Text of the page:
Lanthanum zirconate ceramic toughened by BaTiO3 secondary phase

Lanthanum zirconate ceramic toughened by BaTiO3 secondary phase

Journal of Alloys and Compounds 452 (2008) 406–409 Lanthanum zirconate ceramic toughened by BaTiO3 secondary phase J.Y. Li a,b , H. Dai a,b , X.H. Zh...

343KB Sizes 0 Downloads 23 Views

Journal of Alloys and Compounds 452 (2008) 406–409

Lanthanum zirconate ceramic toughened by BaTiO3 secondary phase J.Y. Li a,b , H. Dai a,b , X.H. Zhong a,b , Y.F. Zhang a,b , X.F. Ma a , J. Meng a , X.Q. Cao a,∗ a

Key Lab of Rare Earth Chemistry and Physics, Changchun Institute of Applied Chemistry, Chinese Academy of Sciences, Changchun 130022, Jilin, China b Graduate School of the Chinese Academy of Sciences, Beijing 100049, China Received 8 October 2006; accepted 3 November 2006 Available online 18 December 2006

Abstract La2 Zr2 O7 (LZ) is a promising thermal barrier coating material for the high-temperature applications, which could be significantly toughened by the BaTiO3 piezoelectric phase incorporated into the matrix. The composites of xBaTiO3 /(1 − x)LZ (x = 5, 10, 15, 20 vol%, LZ-x-BaTiO3 ) were densified by means of high-pressure sintering (HPS) under a pressure of 4.5 GPa at 1450 ◦ C for 10 min, by which a high relative density above 93% could be obtained. The morphologies of the fractured surfaces were investigated by the scanning electron microscope, and the fracture toughness and Vicker’s hardness of the composites were evaluated by the microindentation. The grain size of the LZ matrix drops significantly with the addition of BaTiO3 piezoelectric phase and the fracture type changes from the intergranular to a mixture type of the transgranular and intergranular in the composites. The LZ-10-BaTiO3 composite has a fracture toughness of 1.98 MPa m1/2 , which is obviously higher than that of the pure LZ (1.60 MPa m1/2 ), and the toughening mechanism might be attributed to the ferroelastic domain switching of ferroelectric phase BaTiO3 . © 2006 Elsevier B.V. All rights reserved. Keywords: Ceramic; Piezoelectricity; Mechnical properties; High-pressure

1. Introduction Thermal barrier coatings (TBCs) have found an increasing number of applications in protecting high-temperature metallic components, for example, TBCs are deposited on transition pieces, combustion lines, first-stage blades and vanes, and other hot-path components of gas turbines either to increase the inlet temperature with a consequent improvement of the efficiency or to reduce the requirements for a cooling system [1]. There are several ceramics that have been evaluated as TBC materials [2], and lanthanum zirconate is one of the most promising among them [2–8]. The properties of high melting point, phase-stability up to its melting point, low thermal conductivity, low sintering ability and oxygen-nontransparent are the major reasons that it is believed to have potential as TBC material for high-temperature applications. However, its practical applications are limited by the low fracture toughness. The brittleness of ceramics is the common problem, which restricts ceramics from the application in fields where high strength and toughness are required.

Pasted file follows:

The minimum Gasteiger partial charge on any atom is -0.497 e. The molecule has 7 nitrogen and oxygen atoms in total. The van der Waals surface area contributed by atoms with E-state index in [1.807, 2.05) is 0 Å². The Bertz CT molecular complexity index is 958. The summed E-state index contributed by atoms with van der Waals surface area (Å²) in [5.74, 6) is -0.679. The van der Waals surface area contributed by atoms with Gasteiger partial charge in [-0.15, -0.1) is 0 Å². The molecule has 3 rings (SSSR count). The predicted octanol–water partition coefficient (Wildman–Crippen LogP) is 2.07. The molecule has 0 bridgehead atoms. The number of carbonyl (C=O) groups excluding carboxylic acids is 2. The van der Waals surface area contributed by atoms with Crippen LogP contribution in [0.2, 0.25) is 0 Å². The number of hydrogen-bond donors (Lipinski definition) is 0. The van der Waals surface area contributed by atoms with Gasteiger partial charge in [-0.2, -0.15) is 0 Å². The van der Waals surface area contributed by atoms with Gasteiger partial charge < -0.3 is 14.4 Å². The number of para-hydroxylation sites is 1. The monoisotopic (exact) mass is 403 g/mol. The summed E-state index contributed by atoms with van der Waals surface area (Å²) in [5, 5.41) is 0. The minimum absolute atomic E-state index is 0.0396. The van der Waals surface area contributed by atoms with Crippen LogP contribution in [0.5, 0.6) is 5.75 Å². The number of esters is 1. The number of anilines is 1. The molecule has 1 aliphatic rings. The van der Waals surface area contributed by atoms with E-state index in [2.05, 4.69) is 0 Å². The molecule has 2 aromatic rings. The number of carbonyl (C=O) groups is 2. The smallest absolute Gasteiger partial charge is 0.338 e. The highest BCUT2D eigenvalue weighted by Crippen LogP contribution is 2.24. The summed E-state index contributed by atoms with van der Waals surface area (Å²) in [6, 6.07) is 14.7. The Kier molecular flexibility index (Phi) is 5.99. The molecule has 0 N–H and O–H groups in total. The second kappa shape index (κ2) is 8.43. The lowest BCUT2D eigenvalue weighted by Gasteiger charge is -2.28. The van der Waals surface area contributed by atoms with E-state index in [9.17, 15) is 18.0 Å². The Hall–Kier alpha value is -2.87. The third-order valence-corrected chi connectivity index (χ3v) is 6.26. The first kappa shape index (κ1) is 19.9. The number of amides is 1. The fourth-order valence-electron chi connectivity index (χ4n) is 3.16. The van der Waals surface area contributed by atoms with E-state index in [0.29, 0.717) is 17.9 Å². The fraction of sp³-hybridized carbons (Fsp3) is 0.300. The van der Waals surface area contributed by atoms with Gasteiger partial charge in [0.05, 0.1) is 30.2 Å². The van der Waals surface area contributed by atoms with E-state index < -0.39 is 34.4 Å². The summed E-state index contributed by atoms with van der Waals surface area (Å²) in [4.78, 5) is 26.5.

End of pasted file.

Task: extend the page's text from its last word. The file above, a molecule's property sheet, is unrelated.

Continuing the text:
Corresponding author. E-mail address: [email protected] (X.Q. Cao).

0925-8388/$ – see front matter © 2006 Elsevier B.V. All rights reserved. doi:10.1016/j.jallcom.2006.11.025

In recent decades, a variety of approaches to improve the fracture toughness of ceramics have been developed, and the toughening mechanisms include the phase transformation, microcracking, nanofication, fiber/whisker reinforcement, grain bridging, etc. [9–13], which are all based on the energy dissipation and energy balance approach [14]. Recently, a new approach for toughening of ceramics, which introduces some piezoelectric secondary phase into the matrix, has been proposed and investigated [15–18]. Toughening is achieved through energy dissipation due to the piezoelectric effect or/and domain wall motion. The systems such as Sr2 Nb2 O7 /3Y-TZP [16], Nd2 Ti2 O7 /Al2 O3 [17] and BaTiO3 /3Y-TZP [18] composites had been studied and the fracture toughness of matrixes showed a significant increase. As the first ferroelectrics ceramic, BaTiO3 is widely used as capacitor, sensor and actuator. Recently, R-curve behavior due to stress-induced ferroelastic domain switching was also found in BaTiO3 ceramic [19]. Moreover, the effect of BaTiO3 piezoelectric phase on the fracture toughness of Al2 O3 ceramic had been presented by Zhan et al. [15] and the improvement of fracture toughness had been achieved. The anisotropy behavior in crack propagation is observed in the poled BaTiO3 /Al2 O3 composite [20], indicating that the domain

J.Y. Li et al. / Journal of Alloys and Compounds 452 (2008) 406–409